73 million people need humanitarian help this year
(Geneva, 17 July 2013) Seventy-three million people around the world need humanitarian assistance this year, said Under-Secretary-General for Humanitarian Affairs and Emergency Relief Coordinator Valerie Amos today in Geneva as she presented the mid-year review of global humanitarian action.
“Halfway through the year donors have generously provided US$5.1 billion for humanitarian organizations to deliver critical aid to people in 24 countries,” noted Valerie Amos. “For example, in South Sudan the money has been used to provide nearly 450,000 people with safe drinking water while in Mali, nutrition agencies have been able to treat around 77,000 children suffering from life-threatening or acute malnutrition.”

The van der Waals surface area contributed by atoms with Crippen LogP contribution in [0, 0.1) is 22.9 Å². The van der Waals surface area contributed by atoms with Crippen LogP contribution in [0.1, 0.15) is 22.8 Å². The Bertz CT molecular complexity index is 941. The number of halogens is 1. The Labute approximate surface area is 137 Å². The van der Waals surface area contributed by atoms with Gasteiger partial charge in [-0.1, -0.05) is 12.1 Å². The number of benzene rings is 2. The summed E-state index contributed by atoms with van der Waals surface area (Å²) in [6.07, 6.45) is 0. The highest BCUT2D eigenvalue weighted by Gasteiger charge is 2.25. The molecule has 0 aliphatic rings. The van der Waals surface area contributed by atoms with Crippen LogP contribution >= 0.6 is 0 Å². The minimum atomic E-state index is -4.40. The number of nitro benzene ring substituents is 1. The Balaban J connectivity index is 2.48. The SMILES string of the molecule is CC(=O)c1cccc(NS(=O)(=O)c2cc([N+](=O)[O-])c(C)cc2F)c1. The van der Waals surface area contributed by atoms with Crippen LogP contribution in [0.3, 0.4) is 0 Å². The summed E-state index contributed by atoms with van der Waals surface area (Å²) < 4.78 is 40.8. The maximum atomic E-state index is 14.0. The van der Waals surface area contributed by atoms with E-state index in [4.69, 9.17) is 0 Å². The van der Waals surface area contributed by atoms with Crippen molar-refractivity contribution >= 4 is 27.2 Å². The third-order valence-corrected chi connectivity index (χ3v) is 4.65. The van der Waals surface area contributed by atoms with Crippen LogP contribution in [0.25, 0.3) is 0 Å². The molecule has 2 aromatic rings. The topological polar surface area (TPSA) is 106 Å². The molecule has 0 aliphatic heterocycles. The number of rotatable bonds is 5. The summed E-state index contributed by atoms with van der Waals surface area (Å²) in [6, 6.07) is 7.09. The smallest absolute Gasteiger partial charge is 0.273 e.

The deteriorating situation in Syria and neighbouring countries has recently added US$4.4 billion to the original amount needed to help people coping with the world’s major crises. People in Central African Republic, Niger, Afghanistan, Sudan, the Democratic Republic of Congo, Yemen, and Chad, among many others, need help feeding their families, treating malnourished children, and getting safe drinking water and other essential supplies.
While the situation has become much worse in some countries, the review also shows that the scale and severity of needs in others, such as Kenya, South Sudan and Mauritania have eased a little, so funding plans have also been revised accordingly.
Some 620 humanitarian aid organizations – NGOs and UN agencies – are using the consolidated appeals to plan their response to crises and monitor the situation and impact of their work.
“This is an extraordinary year. We need US$13 billion if we are to help 73 million people. That’s an extra $8.6 billion to raise by the end of the year. Millions of people are in desperate need. We need to support them,” said USG Amos.
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